This report will address adaptive motor function of children with cerebral palsy. Adaptive motor function enables performance of activities in daily life despite limitations in motor control of posture and movement.
Serial casting is an intervention practice that is becoming more commonly used in occupational therapy (OT) practice, in addition to other treatment modalities/protocols for children with cerebral palsy to manage spasticity and related contractures.
The purpose of this pilot study was to evaluate a family-centred functional therapy approach to improving motor function in 18-month to 4-year old children with cerebral palsy.
The Gross Motor Function Classification System (GMFCS) is a classification tool used to describe levels of gross motor functioning of children with cerebral palsy (CP). Because of the tool’s accuracy in classifying children with CP, some researchers have attempted to use the GMFCS to describe functional mobility of people with other conditions. Here we explain why the GMFCS should not be used outside the domain of CP.
The Gross Motor Function Classification System - Expanded & revised (GMFCS - E&R) is a 5 level classification system that describes the gross motor function of children and youth with cerebral palsy.
Created in collaboration with children, youth and adults with cerebral palsy and their families, and released in celebration of World CP Day.
This report focuses on what parents told us about their families at the 2nd session (a telephone interview). We asked about many different things, for example: family activities, the supports that families have in caring for their children, and the home environment.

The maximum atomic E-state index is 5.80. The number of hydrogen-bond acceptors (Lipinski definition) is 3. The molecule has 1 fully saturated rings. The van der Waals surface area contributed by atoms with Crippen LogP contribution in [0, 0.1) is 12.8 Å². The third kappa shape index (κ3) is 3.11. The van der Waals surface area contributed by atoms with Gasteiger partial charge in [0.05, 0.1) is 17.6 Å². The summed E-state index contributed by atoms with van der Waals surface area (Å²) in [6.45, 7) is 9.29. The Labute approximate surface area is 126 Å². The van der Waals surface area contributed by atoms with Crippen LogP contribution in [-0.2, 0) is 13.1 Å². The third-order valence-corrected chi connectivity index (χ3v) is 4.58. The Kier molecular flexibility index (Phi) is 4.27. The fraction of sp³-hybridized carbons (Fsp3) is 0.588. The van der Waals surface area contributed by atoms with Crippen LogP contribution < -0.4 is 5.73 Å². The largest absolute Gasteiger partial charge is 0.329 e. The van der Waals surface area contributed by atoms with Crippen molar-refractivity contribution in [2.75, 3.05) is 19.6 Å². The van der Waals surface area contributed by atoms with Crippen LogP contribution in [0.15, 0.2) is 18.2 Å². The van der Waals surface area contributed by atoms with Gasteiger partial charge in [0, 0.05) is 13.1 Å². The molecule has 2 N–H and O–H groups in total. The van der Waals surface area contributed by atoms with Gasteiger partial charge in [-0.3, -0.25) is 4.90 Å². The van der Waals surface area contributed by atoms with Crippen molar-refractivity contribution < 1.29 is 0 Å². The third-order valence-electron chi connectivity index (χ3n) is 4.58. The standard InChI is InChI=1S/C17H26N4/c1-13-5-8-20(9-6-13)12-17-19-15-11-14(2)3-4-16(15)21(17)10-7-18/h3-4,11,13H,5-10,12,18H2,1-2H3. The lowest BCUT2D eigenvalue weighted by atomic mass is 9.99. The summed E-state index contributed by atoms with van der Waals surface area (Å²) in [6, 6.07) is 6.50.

This CP-NET webinar allows you to meet the experts on Selective Dorsal Rhizotomy (SDR), highlighting frequently asked questions and practical information. All information is presented in plain language by a panel that includes parent, doctor, therapist, and researcher perspectives.
Constraint-Induced Movement Therapy for children with cerebral palsy: Is there an impact on brain activity?
This In Brief discusses Constraint Induced Movement Therapy (CIMT), a therapy approach program aimed to improved the hand and arm use of children with hemiplegia.
Peter Rosenbaum explains the basics of CP in a video produced by the Cerebral Palsy Foundation.
This project was designed to investigate the validity, reliability and responsiveness of the Gross Motor Performance Measure (GMPM).
This report focuses on what parents told us about the health conditions their children have, and how these conditions affected their daily lives. When we say “health”, we mean all the different functions of the whole body.
In Brief - By talking with parents of children with CP and exploring this feeling further, the aim was to identify areas in which professionals can improve on their practice, as well as to collect information to help parents of newly-diagnosed children with CP.
Learn more about CP-NET, our vision, our programs of research, and the amazing partners that help make it all happen
CP-NET is excited to present “Growing up with CP: Mental Health & Well-being,” a webinar initiated and led by young adults for young adults. Highlighting both lived experience and recent research from the CP-NET MyStory project, this webinar will explore the intersection of mental health and CP, and discuss how we can better support young people in developing positive outcomes in mental health and well-being.